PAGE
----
OPAL’s technical components are developed by teams at MIT, Imperial College London, and Orange Labs.
The core of OPAL consists of an open and secured platform and algorithms that can be run on the servers of partner companies behind their firewalls to extract key development indicators of relevance for a wide range of potential users.
OPAL provides a mechanism for using private individual-level data safely. To achieve this, data providers (e.g. telcos) push data to the OPAL platform. OPAL then pseudonymizes the data on the fly and stores them in a secure fashion. One OPAL instance uses the same key for pseudonymization (including from one ingestion to the other for consistency). After the data has been pulled into OPAL’s local database, authorized users can run algorithms within OPAL’s trusted compute space through the OPAL SafeAnswers API.
The OPAL architecture follows a microservice structure and as such it is fully scalable and modular. Each component of the OPAL system is independently tested using continuous integration. Performance information and health of every component is monitored; alerts are directly sent to system administrators if components go offline.
There are a number of required technological components and services for the OPAL platform to be a minimum viable product (MVP).
OPAL Questions and Answers use MapReduce model
“Questions” are defined by an algorithm in Python, specifying which computation to run on each subscriber’s records, as well as how to aggregate them. OPAL implement the common MapReduce model to easily process and aggregate large scale data sets.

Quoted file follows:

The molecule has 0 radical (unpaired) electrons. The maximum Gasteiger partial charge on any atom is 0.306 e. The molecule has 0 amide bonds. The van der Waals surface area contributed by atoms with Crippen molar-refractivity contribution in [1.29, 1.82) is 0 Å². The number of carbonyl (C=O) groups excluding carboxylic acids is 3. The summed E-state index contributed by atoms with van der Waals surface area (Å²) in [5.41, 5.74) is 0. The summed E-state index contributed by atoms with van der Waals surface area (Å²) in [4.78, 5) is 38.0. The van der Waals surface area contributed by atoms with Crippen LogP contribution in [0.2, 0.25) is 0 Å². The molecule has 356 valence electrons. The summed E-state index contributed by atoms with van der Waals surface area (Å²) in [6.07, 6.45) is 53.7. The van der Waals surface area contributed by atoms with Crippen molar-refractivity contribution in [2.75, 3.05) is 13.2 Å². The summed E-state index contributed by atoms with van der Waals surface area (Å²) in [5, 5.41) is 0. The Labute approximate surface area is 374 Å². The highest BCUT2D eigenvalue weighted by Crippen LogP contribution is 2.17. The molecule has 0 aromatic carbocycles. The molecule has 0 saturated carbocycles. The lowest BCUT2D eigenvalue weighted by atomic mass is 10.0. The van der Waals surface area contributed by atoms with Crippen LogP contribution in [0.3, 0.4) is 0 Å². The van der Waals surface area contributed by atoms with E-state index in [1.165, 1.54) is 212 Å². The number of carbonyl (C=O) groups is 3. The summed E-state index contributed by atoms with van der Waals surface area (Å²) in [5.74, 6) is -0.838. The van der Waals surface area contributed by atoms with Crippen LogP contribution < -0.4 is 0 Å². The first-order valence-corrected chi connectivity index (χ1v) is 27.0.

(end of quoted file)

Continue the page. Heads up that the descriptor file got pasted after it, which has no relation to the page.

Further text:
There are three steps when executing a “question”:
1. Pre-processing: Run pre-processing tasks and import labels (e.g. list of all antennas in the data set, geographic areas, gender information).
2. Mapping: Map individuals to labels: for each individual, assign a value to each label (e.g. how many time each subscriber was connected to each antenna),
3. Reduce: Aggregate across individuals and return a single number or a distribution for every label (e.g. sum all counts by antenna and return a density map, with the number of subscribers per antenna). OPAL supports diverse aggregation schemes, such as counting individuals’ values, returning their sum, average, standard deviation, etc.
OPAL manages disclosure risks using a combination of server-side security, pseudonymization, fine-grained authorization for algorithms, limiting which private information can be stored locally or exported, and ensuring that an attacker is unlikely to learn information about an individual user.
Data privacy is accomplished in three steps:
Pseudonymization & SafeAnswers : Limiting nformatio ccesse lgorithms and limiting rivat nformatio eturne lgorithms so that results cannot be used to re-identify individuals.
OPAL API : Controlling uer equests while ensuring authezntication, authorization and auditing.
Network Security : Use of secure protocols and design
Beyond the MVP phases, other features can increase the value, security, and ease of use of the OPAL platform. Future designs will be based on a safe, stable, and scalable platform.
A techno-institutional innovation based on two components: governance and technology
Developed through participatory design, an orientation committee, and capacity building activities